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My 3 1/2 year old was verbally abused by her preschool teacher because of her spiritedness. How do parents of spirtied children find teachers and schools that are willing to meet the needs of these wonderful children?
I'm so sorry to hear that your daughter had to endure such an experience. I hope that you've been able to take whatever steps were needed to take to ensure that it doesn't happen again to her or to another.
What a great question you've asked. To be honest, alot of it depends on where in the country you live. Some geographic areas are more restrictive in their definition of *appropriate* behavior, others openly embrace that each person (child or adult) is unique and deserves to be treated with respect, while most run somewhere in between.
The best thing you can do is become as knowledgeable as possible. Read the *Must Read* books that are relevant to your family situation. The more you understand and can articulate your daughter's temperament, learning styles, etc... the more leverage you'll have. Nothing is more powerful than being able to say to a teacher "interesting that you should be having such-and-such a difficulty with her. We never have that at home and this approach is what we do." You're in the driver's power seat...not the school.
Find online (or in person is even better) support to help you not feel like you're alone or reinventing the wheel every step of the way.
In all honesty, many families find that they face a yearly evaluation process for their spirited kids as they repeatedly reassess the match between their child's teacher/school and their child. More and more are choosing to home- (or un-) school, others seek out area charter schools (where the teacher:child ratios are often lower), and some I've know have even moved to a different area (even state) that was a better match for their family.
Part of the problem is that most parents find themselves walking a very fine line between being an advocate for their child and being labeled by an uncompromising school as a 'problem parent'. None of us should ever receive that label, but it's an unfortunate reality in all too many school districts.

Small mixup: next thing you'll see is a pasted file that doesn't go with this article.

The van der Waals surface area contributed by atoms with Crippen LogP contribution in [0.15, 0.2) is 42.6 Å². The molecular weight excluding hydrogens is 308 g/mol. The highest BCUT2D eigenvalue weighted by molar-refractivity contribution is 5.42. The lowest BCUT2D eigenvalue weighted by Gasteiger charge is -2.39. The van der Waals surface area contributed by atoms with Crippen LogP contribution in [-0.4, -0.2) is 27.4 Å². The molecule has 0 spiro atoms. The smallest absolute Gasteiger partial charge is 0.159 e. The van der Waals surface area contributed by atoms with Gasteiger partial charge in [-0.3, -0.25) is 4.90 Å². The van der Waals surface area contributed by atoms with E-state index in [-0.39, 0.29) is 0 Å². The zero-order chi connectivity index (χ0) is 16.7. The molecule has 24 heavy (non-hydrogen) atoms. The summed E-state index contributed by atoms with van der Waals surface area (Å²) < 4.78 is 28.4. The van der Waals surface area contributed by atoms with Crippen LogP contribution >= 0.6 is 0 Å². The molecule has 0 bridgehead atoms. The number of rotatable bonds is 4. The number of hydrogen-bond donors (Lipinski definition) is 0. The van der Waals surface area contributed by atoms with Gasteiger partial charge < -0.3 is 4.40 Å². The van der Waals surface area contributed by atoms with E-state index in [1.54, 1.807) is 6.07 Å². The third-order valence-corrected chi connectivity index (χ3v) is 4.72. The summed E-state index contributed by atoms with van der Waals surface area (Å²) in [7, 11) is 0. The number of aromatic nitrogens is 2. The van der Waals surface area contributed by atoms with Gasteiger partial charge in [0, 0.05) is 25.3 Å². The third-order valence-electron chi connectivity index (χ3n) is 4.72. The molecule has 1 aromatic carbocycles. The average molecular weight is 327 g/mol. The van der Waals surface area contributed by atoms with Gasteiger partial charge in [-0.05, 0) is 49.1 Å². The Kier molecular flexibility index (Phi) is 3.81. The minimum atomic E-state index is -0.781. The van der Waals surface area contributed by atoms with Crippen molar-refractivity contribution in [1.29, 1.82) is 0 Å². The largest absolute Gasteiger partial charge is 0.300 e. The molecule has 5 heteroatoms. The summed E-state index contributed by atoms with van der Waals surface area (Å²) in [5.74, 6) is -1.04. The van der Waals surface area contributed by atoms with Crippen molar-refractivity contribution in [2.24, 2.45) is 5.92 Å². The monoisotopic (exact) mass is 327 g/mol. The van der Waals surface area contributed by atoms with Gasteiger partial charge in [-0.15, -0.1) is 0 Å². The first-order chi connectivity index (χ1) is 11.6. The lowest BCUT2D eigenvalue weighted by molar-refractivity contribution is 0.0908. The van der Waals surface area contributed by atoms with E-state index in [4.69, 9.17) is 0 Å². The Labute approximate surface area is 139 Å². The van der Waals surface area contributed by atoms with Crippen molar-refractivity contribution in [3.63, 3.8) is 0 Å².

In some cases, it's just a matter of helping the teacher become aware of temperament (Mary Sheedy Kurcinka's book "Raising Your Spirited Child" is a great place for them to start) and learning styles (keeping in mind that there's still no real concensus of how to categorize & label them so the various books out there often create more confusion than clarity). I know some parents who've had a tremendous impact by donating a bunch of books (of their choosing :o) to the teacher's resource library. The teacher's were very grateful for the information and some changes occurred very quickly. It all depends on the school's environment.
If you're finding that her intensity is a factor (and it almost always is in our spirited kids), read Howard Glasser's book "Transforming the Difficult Child": The Nurtured Heart Approach - www.difficultchild.com. Ignore the ADHD slant (the bulk of his practice has been working w/ kids mis-diagnosed as ADHD) and you'll learn a great deal about how intensity factors in as the 'fuel' that drives our kids' behavior and other temperament traits. The best part is that his approach works beautifully in a school setting and includes great ideas for bringing it to your child's school.
I wish I had a quick series of answers for you, but as each child is so unique in their needs and challenges, it's very hard to make many blanket comments. If I can help you sort it out any more, or if you have any questions, please just email. I'm here to help!
Good luck and give your daughter an extra hug for me.